Beginner Skater, Here Are Some Ideas for Overcoming Fear!

Although there is a perception that skateboarding is among the riskiest sports, the truth is that every physical activity carries its own set of risks. The good news is that you can take steps to make it safer, increase enjoyment, and have the best skating experience imaginable. As a result, skating can become a great pastime activity even for people other than teenagers, as parents could enjoy it alongside their kids.

How Do I Stop Being Scared When Skating?

picture of a person skateboarding on street with protective gear

First, realise your fear is legitimate, especially if you’re new to this sport. You’re no exception, as most beginners go through such fears themselves. This is sure to give you at least a bit of peace of mind.

Then, to further work on your fear, you can do something about it. These are some ideas you could try out:

Get the Suitable Protection

The skateboard isn’t the only piece of equipment— there’s also the protective gear. And that’s not only because you’re obliged by law to wear it in some states. Safety is of the utmost importance when you’re out skateboarding, so you need a durable skateboard helmet designed to absorb impact from falls and collisions.

Not wearing one exposes you to risks of accidents that could lead to brain injuries or even death. To avoid this, you need to focus on finding a helmet in the ideal size and fit and made specifically for skateboarding. If you don’t know your size, measure up starting from your forehead and going around the back of your head, wrapping it with the measuring tape.

Try not to overstretch the tape, and mark where it overlaps. Then see which numbers you get and look them up in the sizing chart of the product if you’re shopping online. Another aspect you ought to focus on when purchasing a suitable skateboard helmet is the material it’s made of and whether it’s certified and complies with the safety AS/NZS 2063:2008 standard.

picture of a men skateboarding with protective gear

Sure, the uncertified models can provide you with some level of protection at a lower price, but if you want to get something equally supportive and comfortable, buy a certified one. Choose from the single-impact (made for one impact only) and multi-impact heavy-duty designs that can be several times more protective than the regular alternative.

In terms of style, you have the classic and the full-cut skate helmet. The first covers the head less than the latter due to the lack of coverage for the ears and neck. As a beginner, you’d also benefit from getting a nice pair of wrist guards and elbow and knee pads.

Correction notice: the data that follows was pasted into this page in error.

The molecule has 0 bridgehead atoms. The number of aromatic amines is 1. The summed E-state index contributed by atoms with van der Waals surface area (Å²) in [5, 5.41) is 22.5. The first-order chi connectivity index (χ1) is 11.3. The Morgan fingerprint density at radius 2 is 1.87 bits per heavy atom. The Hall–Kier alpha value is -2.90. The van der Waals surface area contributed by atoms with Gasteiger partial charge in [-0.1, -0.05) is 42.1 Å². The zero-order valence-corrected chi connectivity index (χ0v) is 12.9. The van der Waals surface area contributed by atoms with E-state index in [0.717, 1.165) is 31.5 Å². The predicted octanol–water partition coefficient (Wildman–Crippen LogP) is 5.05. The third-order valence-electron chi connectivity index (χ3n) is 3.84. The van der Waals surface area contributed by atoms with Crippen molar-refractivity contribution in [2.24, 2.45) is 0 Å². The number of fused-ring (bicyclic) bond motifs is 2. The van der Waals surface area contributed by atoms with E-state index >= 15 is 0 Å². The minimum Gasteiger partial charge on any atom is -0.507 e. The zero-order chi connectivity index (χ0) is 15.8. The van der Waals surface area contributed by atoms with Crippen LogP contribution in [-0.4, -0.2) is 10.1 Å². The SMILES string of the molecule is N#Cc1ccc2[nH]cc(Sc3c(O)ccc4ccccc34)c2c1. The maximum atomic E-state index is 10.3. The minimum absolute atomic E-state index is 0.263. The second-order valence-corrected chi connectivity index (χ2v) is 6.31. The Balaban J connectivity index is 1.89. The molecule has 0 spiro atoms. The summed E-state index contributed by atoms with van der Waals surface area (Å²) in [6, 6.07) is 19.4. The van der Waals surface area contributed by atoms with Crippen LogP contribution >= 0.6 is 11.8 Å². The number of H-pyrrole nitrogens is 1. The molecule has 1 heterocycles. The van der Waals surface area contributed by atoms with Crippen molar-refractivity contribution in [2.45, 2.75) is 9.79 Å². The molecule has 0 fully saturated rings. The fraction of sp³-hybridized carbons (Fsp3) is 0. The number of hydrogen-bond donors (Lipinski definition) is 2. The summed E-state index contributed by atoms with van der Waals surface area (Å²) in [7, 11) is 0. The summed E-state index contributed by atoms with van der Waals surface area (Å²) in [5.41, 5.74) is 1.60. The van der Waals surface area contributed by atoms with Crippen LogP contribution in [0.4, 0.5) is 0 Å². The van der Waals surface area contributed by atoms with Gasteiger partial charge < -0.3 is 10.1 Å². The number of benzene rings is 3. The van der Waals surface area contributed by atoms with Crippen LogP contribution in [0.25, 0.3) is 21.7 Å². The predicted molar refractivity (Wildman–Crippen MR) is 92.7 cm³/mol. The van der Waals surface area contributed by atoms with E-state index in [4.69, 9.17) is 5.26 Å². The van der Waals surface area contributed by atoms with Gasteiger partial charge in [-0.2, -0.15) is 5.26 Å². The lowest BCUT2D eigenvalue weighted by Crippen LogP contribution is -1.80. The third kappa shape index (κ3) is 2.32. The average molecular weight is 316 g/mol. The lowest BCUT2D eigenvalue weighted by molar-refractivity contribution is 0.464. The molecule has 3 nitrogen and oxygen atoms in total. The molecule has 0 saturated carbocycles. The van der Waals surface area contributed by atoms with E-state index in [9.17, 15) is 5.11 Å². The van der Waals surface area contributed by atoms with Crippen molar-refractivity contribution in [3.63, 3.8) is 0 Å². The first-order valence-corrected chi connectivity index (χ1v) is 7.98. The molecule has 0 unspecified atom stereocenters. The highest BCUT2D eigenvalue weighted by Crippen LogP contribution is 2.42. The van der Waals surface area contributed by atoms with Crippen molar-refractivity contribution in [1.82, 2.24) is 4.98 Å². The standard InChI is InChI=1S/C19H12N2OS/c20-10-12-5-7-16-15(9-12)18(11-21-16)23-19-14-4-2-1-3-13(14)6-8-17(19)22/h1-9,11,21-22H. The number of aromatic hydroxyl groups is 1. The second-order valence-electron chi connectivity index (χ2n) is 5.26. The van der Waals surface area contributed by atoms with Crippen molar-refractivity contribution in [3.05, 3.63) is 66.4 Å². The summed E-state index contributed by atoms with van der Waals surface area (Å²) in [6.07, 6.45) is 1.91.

Sure, breaking a few bones may not be as serious as getting a head injury, but it would still be painful and take a long time to heal, so it’s better to be safe than sorry. These pieces of gear are designed to offer enough coverage to protect these areas from impact and twisting, as well as friction burns when you get in touch with the ground. If you plan on wearing them seamlessly under longer clothes, you might prefer the sleeve pad design over the standard.

Wear the Appropriate Clothes and Shoes

picture of person skateboarding down the street with protective gear

Dressing for the sport is another strategic move that can lower the risk of falls and injuries, so it shouldn’t be overlooked when conquering your fear. Inappropriate clothing pieces can slow you down and restrict your movements, resulting in a fall. What clothes should you wear while skateboarding?

The comfortable clothes the pro skaters are wearing. Basically, anything that’s durable, breathable, and above all flexible so it won’t block your range of motions in the arms and legs. Tops like t-shirts, tanks, and hoodies are absolute musts, as are shorts. If you prefer pants, as some skaters do for the extra protection they offer for the shin area, pick out models that are a looser fit so you can wear them with the guards and pads underneath.

Just like wearing clothes that are the right fit and size, you also need to be mindful of the footwear. While sneakers are ideal for the job, it’s important to choose ones that are impact-resistant (suede rather than canvas), durable, comfortable, supportive, breathable, and provide a good board feel, which is especially important if you like to do tricks with your board. A model with a seamless sole and insole connection is ideal for the perfect amount of grip.


picture of a girl skateboarding in a park

Yes, you read that right. To make the most of the sport, gain more confidence in your moves, get the courage to do some more tricks, and enhance your skill without the fear of falling, you need to master the sport as best you can by doing all the practice. Even by practising, one falls. It’s all about technique because knowing how to fall means you suffer the least injuries.

Also, do this by wearing suitable protection in the form of a skateboard helmet plus wrist guards, elbow and knee pads, and using them wisely in your falls. For instance, when practising skating on ramps, it would be handy to learn how to fall on your knees with the pads and then slide your way down.

Working on your mind helps too. Sometimes you may not believe you are capable of a particular move and thus fail, not realising your mind was to blame in the first place. Avoid doing this and imagine doing all the tricks and turns prior to doing them so you’ll know what to expect and get the motivation to do it. Mental imagery is everything, as even great athletes rely on it!

Twenty years from now you will be more disappointed by the things that you didn’t do than by the ones you did do.